Mr. Fichtenbaum, who is also an economics professor at the university, said that Wright State had a strong history of employment security for non-tenure-track faculty members.
"But going forward, you never know exactly if things will change," he said. "Today in higher education, there's a lot that's in flux."
The university's chief negotiator, William E. Rickert, said that the contract had clarified the university's terms.
"For those who are going to stay on as continuing faculty, then we've made the decision that we want to provide a measure of security that they deserve," Mr. Rickert, the university's assistant provost, said.

Separate Agreement on Workload

Alongside the contract, the chapter and the university signed a separately negotiated memorandum of understanding that specifies the workload for non-tenure-eligible faculty members. The workload issue had been a point of stress after the institution's switch from a quarter-based academic year to a semester system.
With the quarter system, many instructors primarily taught three courses per term, Mr. Fichtenbaum said. For many faculty members, the figure changed to four courses per term with fewer hours when semesters were introduced, in the fall of 2012.
"Most of them, I think rightly so, viewed that as a fairly significant increase in their teaching load," he said.
The memorandum states that for instructors' first four years at Wright State, they will typically teach eight courses per academic year. All other instructors will typically teach six or seven courses, while having greater responsibilities outside the classroom, like serving as chair of a department, advising a student group, or coordinating a program.
In negotiations, the union argued that increased class sizes in some courses, alongside the proposed changes in teaching loads, was revenue-neutral for the university.
This marks the first contract for Wright State's AAUP chapter representing non-tenure-track faculty members, who unionized with the chapter in the fall of 2012.
Today the chapter represents about 180 non-tenure-track full-time faculty members. Collective bargaining for the new agreement began in March, Mr. Fichtenbaum said.
Mr. Rickert said that, with the two transitions—from a quarter to a semester system and into a unionized non-tenure-track faculty—the university had confirmed faculty security but largely preserved the status quo.
Read original article at : Non-Tenure-Track Faculty at Wright State U. Win Degree of Job Security - Faculty - The Chronicle of Higher Education

Friday, September 13, 2013

Special Edition: Indiana’s “Right to Work”/"Right to Shirk" Law Unconstitutional

Last week in Sweeney v. Zoeller, Lake Superior Court in the State of Indiana found that the state’s newly enacted 'right to shirk' law is unconstitutional. In February 2013, the International Union of Operating Engineers, Local 150 filed a suit challenging the constitutionality of Indiana’s so-called 'right-to-work’ law on four grounds. Among its arguments, Local 150 urged the court to find the law unconstitutional because it made it a crime for unions to collect dues for services that federal law requires unions provide to both members and non-members.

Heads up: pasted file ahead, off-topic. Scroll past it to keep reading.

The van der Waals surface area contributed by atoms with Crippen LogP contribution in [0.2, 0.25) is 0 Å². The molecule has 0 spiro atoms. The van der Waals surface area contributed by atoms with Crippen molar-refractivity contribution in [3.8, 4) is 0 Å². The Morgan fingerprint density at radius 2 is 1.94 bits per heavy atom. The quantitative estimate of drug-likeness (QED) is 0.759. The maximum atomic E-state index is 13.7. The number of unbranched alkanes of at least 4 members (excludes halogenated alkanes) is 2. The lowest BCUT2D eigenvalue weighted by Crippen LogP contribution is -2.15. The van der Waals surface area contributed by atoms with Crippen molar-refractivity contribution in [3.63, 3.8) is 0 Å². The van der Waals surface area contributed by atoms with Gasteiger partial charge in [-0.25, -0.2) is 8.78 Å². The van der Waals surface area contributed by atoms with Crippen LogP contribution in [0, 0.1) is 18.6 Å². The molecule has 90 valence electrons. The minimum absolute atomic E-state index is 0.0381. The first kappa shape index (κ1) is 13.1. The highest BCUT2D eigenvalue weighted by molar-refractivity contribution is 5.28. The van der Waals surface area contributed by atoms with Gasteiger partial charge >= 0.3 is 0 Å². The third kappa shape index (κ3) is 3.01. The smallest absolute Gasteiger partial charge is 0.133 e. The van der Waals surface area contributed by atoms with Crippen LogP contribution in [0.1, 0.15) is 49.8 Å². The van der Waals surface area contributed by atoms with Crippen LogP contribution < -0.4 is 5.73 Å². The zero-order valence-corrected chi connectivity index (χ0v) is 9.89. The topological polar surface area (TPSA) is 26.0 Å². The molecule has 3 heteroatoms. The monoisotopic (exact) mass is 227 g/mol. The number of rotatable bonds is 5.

The Indiana court found that the state’s right-to-work law violated the state’s constitutional provision requiring that “No person’s particular services shall be demanded, without just compensation.” While the court noted that it was “loathe to declare any state statute unconstitutional,” it ultimately invalidated the law because “it becomes a criminal offense for a union to receive just compensation for particular services federal law demands it provide to employees,” such as negotiating collective-bargaining agreements and processing grievances. In other words, the Court decided it was unconstitutional to force the Union to provide services to non-members without just compensation.
Indiana’s Attorney General said that he will appeal the decision to the Indiana Supreme Court.
As Republican-controlled legislatures across the country attempt to weaken unions, the Indiana court’s decision represents a huge victory for the labor movement. Unions in other states can use the Sweeney decision as a template to challenge right-to-work laws.
By Anthony Tucci | Septembet 13, 2013

Thursday, September 5, 2013

Appeals Court ruling Bolsters Professor's Free-Speech Rights in the West

Appeals Court Ruling Bolsters Professors’ Free-Speech Rights in the West
WSU Professor’s Plan to Improve Murrow Program Qualifies for Free-Speech Protection

A U.S. District Court judge erred when he ruled that a Washington State University professor was not entitled to First Amendment protection when he developed a controversial plan for restructuring and improving a journalism program, the Ninth Circuit Court of Appeal ruled Wednesday.

“The decision is a great victory for those who cherish academic freedom, free-speech ideals and shared governance,” said David Demers, a former tenured WSU professor who created the plan to improve the quality of education in the Edward R. Murrow School of Communication.